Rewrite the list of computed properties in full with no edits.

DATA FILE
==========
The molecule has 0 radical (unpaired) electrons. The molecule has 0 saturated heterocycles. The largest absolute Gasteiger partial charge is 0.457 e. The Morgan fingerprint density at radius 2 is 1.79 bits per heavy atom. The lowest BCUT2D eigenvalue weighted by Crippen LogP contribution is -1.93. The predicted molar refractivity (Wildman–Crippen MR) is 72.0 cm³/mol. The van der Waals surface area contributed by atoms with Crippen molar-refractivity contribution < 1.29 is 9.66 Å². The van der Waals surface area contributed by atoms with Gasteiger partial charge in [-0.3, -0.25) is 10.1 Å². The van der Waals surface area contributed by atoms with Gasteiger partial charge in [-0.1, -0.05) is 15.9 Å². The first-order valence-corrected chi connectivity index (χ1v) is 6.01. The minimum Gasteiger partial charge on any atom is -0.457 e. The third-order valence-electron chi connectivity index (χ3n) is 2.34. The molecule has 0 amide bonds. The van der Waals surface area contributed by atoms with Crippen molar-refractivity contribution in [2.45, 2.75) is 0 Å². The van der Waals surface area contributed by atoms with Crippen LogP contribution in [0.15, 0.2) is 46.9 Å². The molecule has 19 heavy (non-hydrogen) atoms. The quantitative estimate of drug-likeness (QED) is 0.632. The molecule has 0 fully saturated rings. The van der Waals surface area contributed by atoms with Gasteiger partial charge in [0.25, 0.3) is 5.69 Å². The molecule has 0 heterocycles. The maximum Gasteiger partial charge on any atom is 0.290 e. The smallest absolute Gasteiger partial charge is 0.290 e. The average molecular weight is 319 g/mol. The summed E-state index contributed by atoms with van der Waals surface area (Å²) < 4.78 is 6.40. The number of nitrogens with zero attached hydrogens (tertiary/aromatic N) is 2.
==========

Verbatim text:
The molecule has 0 radical (unpaired) electrons. The molecule has 0 saturated heterocycles. The largest absolute Gasteiger partial charge is 0.457 e. The Morgan fingerprint density at radius 2 is 1.79 bits per heavy atom. The lowest BCUT2D eigenvalue weighted by Crippen LogP contribution is -1.93. The predicted molar refractivity (Wildman–Crippen MR) is 72.0 cm³/mol. The van der Waals surface area contributed by atoms with Crippen molar-refractivity contribution < 1.29 is 9.66 Å². The van der Waals surface area contributed by atoms with Gasteiger partial charge in [-0.3, -0.25) is 10.1 Å². The van der Waals surface area contributed by atoms with Gasteiger partial charge in [-0.1, -0.05) is 15.9 Å². The first-order valence-corrected chi connectivity index (χ1v) is 6.01. The minimum Gasteiger partial charge on any atom is -0.457 e. The third-order valence-electron chi connectivity index (χ3n) is 2.34. The molecule has 0 amide bonds. The van der Waals surface area contributed by atoms with Crippen molar-refractivity contribution in [2.45, 2.75) is 0 Å². The van der Waals surface area contributed by atoms with Crippen LogP contribution in [0.15, 0.2) is 46.9 Å². The molecule has 19 heavy (non-hydrogen) atoms. The quantitative estimate of drug-likeness (QED) is 0.632. The molecule has 0 fully saturated rings. The van der Waals surface area contributed by atoms with Gasteiger partial charge in [0.25, 0.3) is 5.69 Å². The molecule has 0 heterocycles. The maximum Gasteiger partial charge on any atom is 0.290 e. The smallest absolute Gasteiger partial charge is 0.290 e. The average molecular weight is 319 g/mol. The summed E-state index contributed by atoms with van der Waals surface area (Å²) < 4.78 is 6.40. The number of nitrogens with zero attached hydrogens (tertiary/aromatic N) is 2.